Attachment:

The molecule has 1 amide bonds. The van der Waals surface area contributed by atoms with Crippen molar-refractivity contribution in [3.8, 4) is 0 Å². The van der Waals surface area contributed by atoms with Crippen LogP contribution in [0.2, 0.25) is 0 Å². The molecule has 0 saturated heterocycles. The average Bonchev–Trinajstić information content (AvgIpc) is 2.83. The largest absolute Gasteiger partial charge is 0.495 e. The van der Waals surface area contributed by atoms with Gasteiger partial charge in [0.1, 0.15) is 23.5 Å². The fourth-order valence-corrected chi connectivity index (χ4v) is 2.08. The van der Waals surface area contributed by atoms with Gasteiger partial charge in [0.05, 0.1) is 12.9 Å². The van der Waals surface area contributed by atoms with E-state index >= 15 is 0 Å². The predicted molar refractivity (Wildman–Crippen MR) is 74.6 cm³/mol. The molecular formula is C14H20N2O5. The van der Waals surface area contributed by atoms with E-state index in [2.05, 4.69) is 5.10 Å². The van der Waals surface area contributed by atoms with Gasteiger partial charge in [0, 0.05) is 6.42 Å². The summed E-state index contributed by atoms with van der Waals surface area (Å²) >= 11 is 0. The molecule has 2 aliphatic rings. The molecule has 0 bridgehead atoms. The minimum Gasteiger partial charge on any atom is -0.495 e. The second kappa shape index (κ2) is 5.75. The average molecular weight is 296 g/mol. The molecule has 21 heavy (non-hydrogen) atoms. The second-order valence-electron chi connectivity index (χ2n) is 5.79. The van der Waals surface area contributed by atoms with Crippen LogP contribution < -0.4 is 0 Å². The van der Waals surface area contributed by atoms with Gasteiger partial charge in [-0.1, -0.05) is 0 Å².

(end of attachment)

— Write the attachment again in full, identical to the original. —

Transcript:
The molecule has 1 amide bonds. The van der Waals surface area contributed by atoms with Crippen molar-refractivity contribution in [3.8, 4) is 0 Å². The van der Waals surface area contributed by atoms with Crippen LogP contribution in [0.2, 0.25) is 0 Å². The molecule has 0 saturated heterocycles. The average Bonchev–Trinajstić information content (AvgIpc) is 2.83. The largest absolute Gasteiger partial charge is 0.495 e. The van der Waals surface area contributed by atoms with Gasteiger partial charge in [0.1, 0.15) is 23.5 Å². The fourth-order valence-corrected chi connectivity index (χ4v) is 2.08. The van der Waals surface area contributed by atoms with Gasteiger partial charge in [0.05, 0.1) is 12.9 Å². The van der Waals surface area contributed by atoms with E-state index >= 15 is 0 Å². The predicted molar refractivity (Wildman–Crippen MR) is 74.6 cm³/mol. The molecular formula is C14H20N2O5. The van der Waals surface area contributed by atoms with E-state index in [2.05, 4.69) is 5.10 Å². The van der Waals surface area contributed by atoms with Gasteiger partial charge in [0, 0.05) is 6.42 Å². The summed E-state index contributed by atoms with van der Waals surface area (Å²) >= 11 is 0. The molecule has 2 aliphatic rings. The molecule has 0 bridgehead atoms. The minimum Gasteiger partial charge on any atom is -0.495 e. The second kappa shape index (κ2) is 5.75. The average molecular weight is 296 g/mol. The molecule has 21 heavy (non-hydrogen) atoms. The second-order valence-electron chi connectivity index (χ2n) is 5.79. The van der Waals surface area contributed by atoms with Crippen LogP contribution < -0.4 is 0 Å². The van der Waals surface area contributed by atoms with Gasteiger partial charge in [-0.1, -0.05) is 0 Å².